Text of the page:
Far above the chancel arch, facing the nave, are a pair of carved angels, which were probably originally sited just above the arch, possibly with a Christ figure between them.
Above the altar is part of an angular cross shaft and on the sides of the altar itself are three separate pieces from the same original panel. All these stone remnants are Anglo-Saxon.
So, when was St Laurence built and by whom?
One school of thought declares it was built in the early 8th century and that building survives almost in its entirety today (e.g. Taylor and Taylor, 1965). This idea is based on the writings of William of Malmesbury (circa 1125AD) who said that St Aldhelm founded three monasteries in 705AD: Malmesbury, Frome and Bradford on Avon. Aldhelm’s building at Bradford on Avon survives up to about half the total height of the chapel and the rest is a 10th century restoration, probably added to house the relics of King Æþelred ll’s brother, Edward the Martyr (died 978 AD). The pilaster strips that adorn the total height of each wall were, on the lower, older parts of the walls, incised into the earlier stonework and the double-splayed windows were formed by altering the outer faces of the original 8th century windows.
Another theory dates the church to the reign of King Eadred who, in 955AD, bequeathed the land to Nunnaminster (St Mary’s nunnery in Winchester) to build a chapel to house the relics of St Aldhelm. The carved angels above the chancel arch date to this period, being in “Winchester style” and are similar in form to those depicted in the Old English Hexateuch.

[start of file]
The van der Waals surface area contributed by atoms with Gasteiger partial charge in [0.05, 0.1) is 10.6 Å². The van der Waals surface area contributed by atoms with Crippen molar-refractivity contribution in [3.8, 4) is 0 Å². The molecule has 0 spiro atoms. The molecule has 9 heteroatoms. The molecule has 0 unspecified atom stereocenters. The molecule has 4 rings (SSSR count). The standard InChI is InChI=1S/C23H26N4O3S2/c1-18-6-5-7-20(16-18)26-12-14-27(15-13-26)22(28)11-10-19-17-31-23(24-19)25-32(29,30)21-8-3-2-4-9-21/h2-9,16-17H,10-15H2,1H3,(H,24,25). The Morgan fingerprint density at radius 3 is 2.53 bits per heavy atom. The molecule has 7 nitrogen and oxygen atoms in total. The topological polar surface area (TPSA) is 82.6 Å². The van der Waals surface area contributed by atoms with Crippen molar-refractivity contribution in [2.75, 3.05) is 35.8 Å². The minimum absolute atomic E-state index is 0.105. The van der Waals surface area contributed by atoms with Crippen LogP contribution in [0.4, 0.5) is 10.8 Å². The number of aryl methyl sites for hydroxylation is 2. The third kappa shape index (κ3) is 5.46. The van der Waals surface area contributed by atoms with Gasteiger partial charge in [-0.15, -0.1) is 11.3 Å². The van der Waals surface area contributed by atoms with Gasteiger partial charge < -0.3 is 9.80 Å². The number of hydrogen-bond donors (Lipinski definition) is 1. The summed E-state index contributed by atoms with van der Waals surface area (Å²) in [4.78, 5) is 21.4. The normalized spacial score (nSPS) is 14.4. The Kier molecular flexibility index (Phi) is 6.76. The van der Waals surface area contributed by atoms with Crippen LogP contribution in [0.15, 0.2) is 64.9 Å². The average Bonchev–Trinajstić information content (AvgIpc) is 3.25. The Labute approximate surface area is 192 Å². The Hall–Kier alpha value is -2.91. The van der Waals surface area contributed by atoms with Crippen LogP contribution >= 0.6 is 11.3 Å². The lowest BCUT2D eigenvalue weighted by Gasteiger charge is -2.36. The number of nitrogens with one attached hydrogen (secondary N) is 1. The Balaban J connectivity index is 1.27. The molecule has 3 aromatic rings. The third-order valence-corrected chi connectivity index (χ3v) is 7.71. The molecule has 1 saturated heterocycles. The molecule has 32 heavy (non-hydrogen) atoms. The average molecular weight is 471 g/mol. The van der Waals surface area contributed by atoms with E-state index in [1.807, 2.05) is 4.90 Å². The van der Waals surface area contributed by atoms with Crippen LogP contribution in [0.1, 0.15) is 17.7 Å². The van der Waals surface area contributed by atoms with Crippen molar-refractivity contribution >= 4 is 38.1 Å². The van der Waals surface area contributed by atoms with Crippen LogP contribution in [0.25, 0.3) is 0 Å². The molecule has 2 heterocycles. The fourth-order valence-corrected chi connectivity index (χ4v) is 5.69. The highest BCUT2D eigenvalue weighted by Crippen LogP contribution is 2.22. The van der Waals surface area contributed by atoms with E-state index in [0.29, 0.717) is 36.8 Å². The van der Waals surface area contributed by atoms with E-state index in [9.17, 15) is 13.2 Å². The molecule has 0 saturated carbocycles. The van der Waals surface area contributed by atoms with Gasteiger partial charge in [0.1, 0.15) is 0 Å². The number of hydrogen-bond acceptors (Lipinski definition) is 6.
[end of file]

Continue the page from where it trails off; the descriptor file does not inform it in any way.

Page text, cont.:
The most popular explanation today, however, is that the chapel in its present form dates to around 1001AD. In this year a charter of King Æþelred granted Bradford on Avon to the nuns of Shaftsbury, whose abbey housed the bones of his brother, Edward. The chapel was built – or perhaps adapted from a 10th century building – as a reliquary for Edward’s remains. As both a king and a martyr, Edward deserved a fitting resting place. Perhaps the grandeur of the building went some way to allay Aethelred’s perceived guilty conscience for the part he played, albeit indirectly, in his brother’s murder. The dark interior, lit by candles, would have been suitably sombre for saintly relics. There is evidence that the walls were originally painted, perhaps adding to the atmosphere of the shrine. I wonder if the dedication to St Laurence, who was also a martyr (he died in 258AD under the orders of the Roman emperor Valerian), is significant.
St Laurence could originally have been a mortuary chapel for the original monastery of St Aldhelm, which probably lies under the present church of All Saints, which is literally just across the road.
That the chapel is an ancient foundation, probably dating back to St Aldhelm, should not be in doubt, I believe, whatever the date of the present construction.
I’ve visited St Laurence’s several times over the years and it has always been open. It really is a special and beautiful place.
Points, G. An Introduction to Anglo-Saxon Church Architecture and Anglo-Scandinavian Stone Sculpture. 2015. Rihtspell Publishing.
Taylor, H M and Taylor, J. Anglo-Saxon Architecture. Vol l. 1965. Cambridge University Press. Cambridge.